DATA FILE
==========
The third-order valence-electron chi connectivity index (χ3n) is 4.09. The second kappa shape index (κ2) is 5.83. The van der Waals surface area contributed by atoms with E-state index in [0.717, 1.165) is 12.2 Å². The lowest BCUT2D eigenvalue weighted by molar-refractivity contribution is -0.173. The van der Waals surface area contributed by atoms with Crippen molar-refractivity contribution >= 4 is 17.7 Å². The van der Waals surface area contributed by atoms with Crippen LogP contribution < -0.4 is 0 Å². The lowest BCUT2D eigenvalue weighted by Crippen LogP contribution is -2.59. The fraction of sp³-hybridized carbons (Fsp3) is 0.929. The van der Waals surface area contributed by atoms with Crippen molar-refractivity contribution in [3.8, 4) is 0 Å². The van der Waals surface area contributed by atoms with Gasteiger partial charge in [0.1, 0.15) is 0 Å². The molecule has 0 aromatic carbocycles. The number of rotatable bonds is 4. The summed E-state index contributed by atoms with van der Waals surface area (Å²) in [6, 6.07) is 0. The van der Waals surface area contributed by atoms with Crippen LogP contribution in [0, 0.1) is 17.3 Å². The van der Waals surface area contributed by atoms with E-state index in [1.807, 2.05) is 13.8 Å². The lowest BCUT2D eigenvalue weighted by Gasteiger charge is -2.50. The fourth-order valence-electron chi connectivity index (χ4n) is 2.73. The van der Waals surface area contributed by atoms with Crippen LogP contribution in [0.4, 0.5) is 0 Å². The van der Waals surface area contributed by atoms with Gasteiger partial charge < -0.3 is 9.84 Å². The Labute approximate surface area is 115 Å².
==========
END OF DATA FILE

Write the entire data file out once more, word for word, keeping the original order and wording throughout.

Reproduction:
The third-order valence-electron chi connectivity index (χ3n) is 4.09. The second kappa shape index (κ2) is 5.83. The van der Waals surface area contributed by atoms with E-state index in [0.717, 1.165) is 12.2 Å². The lowest BCUT2D eigenvalue weighted by molar-refractivity contribution is -0.173. The van der Waals surface area contributed by atoms with Crippen molar-refractivity contribution >= 4 is 17.7 Å². The van der Waals surface area contributed by atoms with Crippen LogP contribution < -0.4 is 0 Å². The lowest BCUT2D eigenvalue weighted by Crippen LogP contribution is -2.59. The fraction of sp³-hybridized carbons (Fsp3) is 0.929. The van der Waals surface area contributed by atoms with Crippen molar-refractivity contribution in [3.8, 4) is 0 Å². The van der Waals surface area contributed by atoms with Gasteiger partial charge in [0.1, 0.15) is 0 Å². The molecule has 0 aromatic carbocycles. The number of rotatable bonds is 4. The summed E-state index contributed by atoms with van der Waals surface area (Å²) in [6, 6.07) is 0. The van der Waals surface area contributed by atoms with Crippen LogP contribution in [0, 0.1) is 17.3 Å². The van der Waals surface area contributed by atoms with E-state index in [1.807, 2.05) is 13.8 Å². The lowest BCUT2D eigenvalue weighted by Gasteiger charge is -2.50. The fourth-order valence-electron chi connectivity index (χ4n) is 2.73. The van der Waals surface area contributed by atoms with Crippen LogP contribution in [0.4, 0.5) is 0 Å². The van der Waals surface area contributed by atoms with Gasteiger partial charge < -0.3 is 9.84 Å². The Labute approximate surface area is 115 Å².